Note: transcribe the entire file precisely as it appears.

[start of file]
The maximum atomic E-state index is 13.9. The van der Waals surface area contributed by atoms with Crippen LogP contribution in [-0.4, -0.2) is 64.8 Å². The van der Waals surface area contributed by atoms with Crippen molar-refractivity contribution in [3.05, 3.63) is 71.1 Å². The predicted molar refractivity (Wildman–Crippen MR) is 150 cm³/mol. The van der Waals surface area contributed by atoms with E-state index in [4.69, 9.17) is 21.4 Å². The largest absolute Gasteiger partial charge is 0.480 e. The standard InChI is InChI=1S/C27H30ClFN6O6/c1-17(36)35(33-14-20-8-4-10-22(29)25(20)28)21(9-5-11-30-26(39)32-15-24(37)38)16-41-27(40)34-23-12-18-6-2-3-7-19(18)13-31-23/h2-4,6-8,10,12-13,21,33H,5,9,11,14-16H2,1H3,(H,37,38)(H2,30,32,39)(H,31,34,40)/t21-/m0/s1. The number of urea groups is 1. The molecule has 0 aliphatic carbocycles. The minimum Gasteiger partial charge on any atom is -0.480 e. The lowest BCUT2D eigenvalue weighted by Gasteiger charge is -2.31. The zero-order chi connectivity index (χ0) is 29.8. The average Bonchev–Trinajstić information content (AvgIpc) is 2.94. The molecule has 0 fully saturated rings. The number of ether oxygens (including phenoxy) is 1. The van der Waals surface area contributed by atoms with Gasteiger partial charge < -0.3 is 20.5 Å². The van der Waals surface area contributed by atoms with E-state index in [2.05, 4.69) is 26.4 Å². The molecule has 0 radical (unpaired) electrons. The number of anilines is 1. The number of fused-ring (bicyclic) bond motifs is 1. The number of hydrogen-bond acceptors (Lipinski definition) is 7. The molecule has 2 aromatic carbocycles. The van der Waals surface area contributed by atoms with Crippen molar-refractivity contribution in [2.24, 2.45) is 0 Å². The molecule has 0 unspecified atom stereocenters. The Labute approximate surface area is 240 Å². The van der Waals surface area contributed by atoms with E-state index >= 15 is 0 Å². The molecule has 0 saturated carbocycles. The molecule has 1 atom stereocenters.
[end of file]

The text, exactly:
The maximum atomic E-state index is 13.9. The van der Waals surface area contributed by atoms with Crippen LogP contribution in [-0.4, -0.2) is 64.8 Å². The van der Waals surface area contributed by atoms with Crippen molar-refractivity contribution in [3.05, 3.63) is 71.1 Å². The predicted molar refractivity (Wildman–Crippen MR) is 150 cm³/mol. The van der Waals surface area contributed by atoms with E-state index in [4.69, 9.17) is 21.4 Å². The largest absolute Gasteiger partial charge is 0.480 e. The standard InChI is InChI=1S/C27H30ClFN6O6/c1-17(36)35(33-14-20-8-4-10-22(29)25(20)28)21(9-5-11-30-26(39)32-15-24(37)38)16-41-27(40)34-23-12-18-6-2-3-7-19(18)13-31-23/h2-4,6-8,10,12-13,21,33H,5,9,11,14-16H2,1H3,(H,37,38)(H2,30,32,39)(H,31,34,40)/t21-/m0/s1. The number of urea groups is 1. The molecule has 0 aliphatic carbocycles. The minimum Gasteiger partial charge on any atom is -0.480 e. The lowest BCUT2D eigenvalue weighted by Gasteiger charge is -2.31. The zero-order chi connectivity index (χ0) is 29.8. The average Bonchev–Trinajstić information content (AvgIpc) is 2.94. The molecule has 0 fully saturated rings. The number of ether oxygens (including phenoxy) is 1. The van der Waals surface area contributed by atoms with Gasteiger partial charge < -0.3 is 20.5 Å². The van der Waals surface area contributed by atoms with E-state index in [2.05, 4.69) is 26.4 Å². The molecule has 0 radical (unpaired) electrons. The number of anilines is 1. The number of fused-ring (bicyclic) bond motifs is 1. The number of hydrogen-bond acceptors (Lipinski definition) is 7. The molecule has 2 aromatic carbocycles. The van der Waals surface area contributed by atoms with Crippen molar-refractivity contribution in [2.24, 2.45) is 0 Å². The molecule has 0 unspecified atom stereocenters. The Labute approximate surface area is 240 Å². The van der Waals surface area contributed by atoms with E-state index >= 15 is 0 Å². The molecule has 0 saturated carbocycles. The molecule has 1 atom stereocenters.